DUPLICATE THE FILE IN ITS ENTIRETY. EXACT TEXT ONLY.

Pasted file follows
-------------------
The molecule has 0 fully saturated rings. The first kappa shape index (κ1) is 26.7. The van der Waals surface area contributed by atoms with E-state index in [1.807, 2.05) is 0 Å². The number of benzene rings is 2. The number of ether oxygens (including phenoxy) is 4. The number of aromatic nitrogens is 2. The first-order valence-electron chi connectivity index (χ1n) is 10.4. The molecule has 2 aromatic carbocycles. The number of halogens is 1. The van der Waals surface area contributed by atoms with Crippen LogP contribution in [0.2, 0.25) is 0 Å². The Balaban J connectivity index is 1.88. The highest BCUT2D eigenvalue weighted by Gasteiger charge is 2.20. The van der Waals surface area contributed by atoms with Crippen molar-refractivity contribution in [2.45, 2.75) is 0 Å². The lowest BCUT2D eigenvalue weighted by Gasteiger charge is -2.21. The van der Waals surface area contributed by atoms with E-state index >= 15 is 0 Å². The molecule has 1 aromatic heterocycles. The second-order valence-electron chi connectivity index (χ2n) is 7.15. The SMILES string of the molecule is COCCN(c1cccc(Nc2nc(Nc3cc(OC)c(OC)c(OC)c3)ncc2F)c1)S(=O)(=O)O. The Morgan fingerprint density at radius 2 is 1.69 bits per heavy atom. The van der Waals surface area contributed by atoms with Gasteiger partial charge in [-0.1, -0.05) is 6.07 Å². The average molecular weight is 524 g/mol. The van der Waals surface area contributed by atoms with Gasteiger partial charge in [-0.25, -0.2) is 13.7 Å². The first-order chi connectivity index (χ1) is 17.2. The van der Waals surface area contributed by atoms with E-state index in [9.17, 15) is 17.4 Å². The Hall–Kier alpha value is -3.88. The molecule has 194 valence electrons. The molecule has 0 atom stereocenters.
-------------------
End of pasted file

The molecule has 0 fully saturated rings. The first kappa shape index (κ1) is 26.7. The van der Waals surface area contributed by atoms with E-state index in [1.807, 2.05) is 0 Å². The number of benzene rings is 2. The number of ether oxygens (including phenoxy) is 4. The number of aromatic nitrogens is 2. The first-order valence-electron chi connectivity index (χ1n) is 10.4. The molecule has 2 aromatic carbocycles. The number of halogens is 1. The van der Waals surface area contributed by atoms with Crippen LogP contribution in [0.2, 0.25) is 0 Å². The Balaban J connectivity index is 1.88. The highest BCUT2D eigenvalue weighted by Gasteiger charge is 2.20. The van der Waals surface area contributed by atoms with Crippen molar-refractivity contribution in [2.45, 2.75) is 0 Å². The lowest BCUT2D eigenvalue weighted by Gasteiger charge is -2.21. The van der Waals surface area contributed by atoms with E-state index >= 15 is 0 Å². The molecule has 1 aromatic heterocycles. The second-order valence-electron chi connectivity index (χ2n) is 7.15. The SMILES string of the molecule is COCCN(c1cccc(Nc2nc(Nc3cc(OC)c(OC)c(OC)c3)ncc2F)c1)S(=O)(=O)O. The Morgan fingerprint density at radius 2 is 1.69 bits per heavy atom. The van der Waals surface area contributed by atoms with Gasteiger partial charge in [-0.1, -0.05) is 6.07 Å². The average molecular weight is 524 g/mol. The van der Waals surface area contributed by atoms with Gasteiger partial charge in [-0.25, -0.2) is 13.7 Å². The first-order chi connectivity index (χ1) is 17.2. The van der Waals surface area contributed by atoms with E-state index in [9.17, 15) is 17.4 Å². The Hall–Kier alpha value is -3.88. The molecule has 194 valence electrons. The molecule has 0 atom stereocenters.